“Instead, everyone laughed at me,” he said. “Builders said, ‘Wait a minute. You want us to change our entire model?’ The only people who didn’t laugh were the building inspectors. They came out fully briefed, because I had provided everything in advance, and their only question was, ‘Where did you get it? This is great.’ “


  1. ethant | | #1

    Incremental insulation
    I'm trying to imagine how the incremental insulation will work... will there be some sort of temporary siding during incremental periods? Steve states he will " find a way to shed water temporarily" but this seems easier said than done. I feel that building 3 or four aac cubes with variable insulation and monitoring them independently might be a better way to get the data sought by this experiment.

  2. jackofalltrades777 | | #2

    Why Not Typical ICF?
    Curious as to why they went with AAC which has a low R-Value and doesn't perform as well as traditional ICF with 2.5" EPS + 6" concrete + 2.5" EPS. Plus it's easier to finish the exterior and interior than AAC which doesn't have attachment points and foam.

  3. ethant | | #3

    Maybe ants?
    Peter. I for one am concerned about the long term viability of foam as ants move north with the warmer climes...

  4. stevenbluestone | | #4

    catching up time....
    To Ethan's comment, while discussing this over dinner last night with both Duncan Prahl (IBACOS) and Henry Gifford, Duncan pointed out that the temporary water shedding protocol probably won't work out. I think he (and Ethan) are right on about this. Now, perhaps I'll shift gears and just make this a two part two year study. Bury a bunch of temperature sensors at certain increments in the 8" AAC wall, go through a full heating and cooling season, and then quickly the following fall, add the mineral wool to a depth prescribed by PHIUS, apply the stucco, and measure again for a year.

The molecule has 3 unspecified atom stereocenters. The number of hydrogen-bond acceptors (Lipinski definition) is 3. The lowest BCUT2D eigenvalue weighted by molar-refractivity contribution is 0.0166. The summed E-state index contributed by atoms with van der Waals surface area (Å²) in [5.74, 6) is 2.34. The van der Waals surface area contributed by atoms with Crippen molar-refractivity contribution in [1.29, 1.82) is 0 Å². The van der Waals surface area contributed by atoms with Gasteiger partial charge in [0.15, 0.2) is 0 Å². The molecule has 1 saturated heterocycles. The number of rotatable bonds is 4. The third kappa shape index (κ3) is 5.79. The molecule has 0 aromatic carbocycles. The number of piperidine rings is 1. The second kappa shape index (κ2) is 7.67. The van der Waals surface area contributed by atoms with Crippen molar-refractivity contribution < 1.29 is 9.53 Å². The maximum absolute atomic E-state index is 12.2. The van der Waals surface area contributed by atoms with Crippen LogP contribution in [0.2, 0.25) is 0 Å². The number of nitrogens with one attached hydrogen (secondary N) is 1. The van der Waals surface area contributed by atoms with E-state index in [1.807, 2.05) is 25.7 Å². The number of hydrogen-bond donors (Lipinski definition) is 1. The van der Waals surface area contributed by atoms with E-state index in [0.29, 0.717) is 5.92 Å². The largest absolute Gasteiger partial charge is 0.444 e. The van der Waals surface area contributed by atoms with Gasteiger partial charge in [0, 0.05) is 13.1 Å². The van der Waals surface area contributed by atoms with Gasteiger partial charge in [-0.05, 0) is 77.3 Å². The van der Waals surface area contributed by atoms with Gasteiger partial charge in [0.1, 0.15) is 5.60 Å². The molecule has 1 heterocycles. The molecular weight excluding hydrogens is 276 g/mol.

To Peter: We've built 9 apartment buildings (working on #10 and #11 right now) and 20 something houses with ICFs. Obviously, I like them. Of course I could build the shop with ICF and save my time by not measuring much except for my low energy bills, but my interest in AAC is twofold. First, with the use of mineral wool outboard, for the first time I'll be moving away from foams. Second, ICFs require a bit more technical expertise and know-how to put up. You need a concrete pump. You need to worry about blow-outs. It's not something for the weekend builder to get involved with that easily. AAC can be laid up by a kid. Yes, the reinforcing details and grout introduce a bit of heavier lifting, but it really isn't that complicated, and with a simple electric mixer, some empty compound buckets, a good pipe scaffold and two good backs, most anyone can do the job. Then, applying mineral wool in thick layers is also a fairly simple task. A few long screws with large washers and the job should be almost ready for the stucco cladding. They do this in Europe and Canada, but not so much here. I'm having conversations with Dryvit and Roxul and Sto right now about all of this. As far as I can tell, if it works in Canada, it should work in the northeast in a climate zone #5. The rain should be similar in both locations. They are both wet.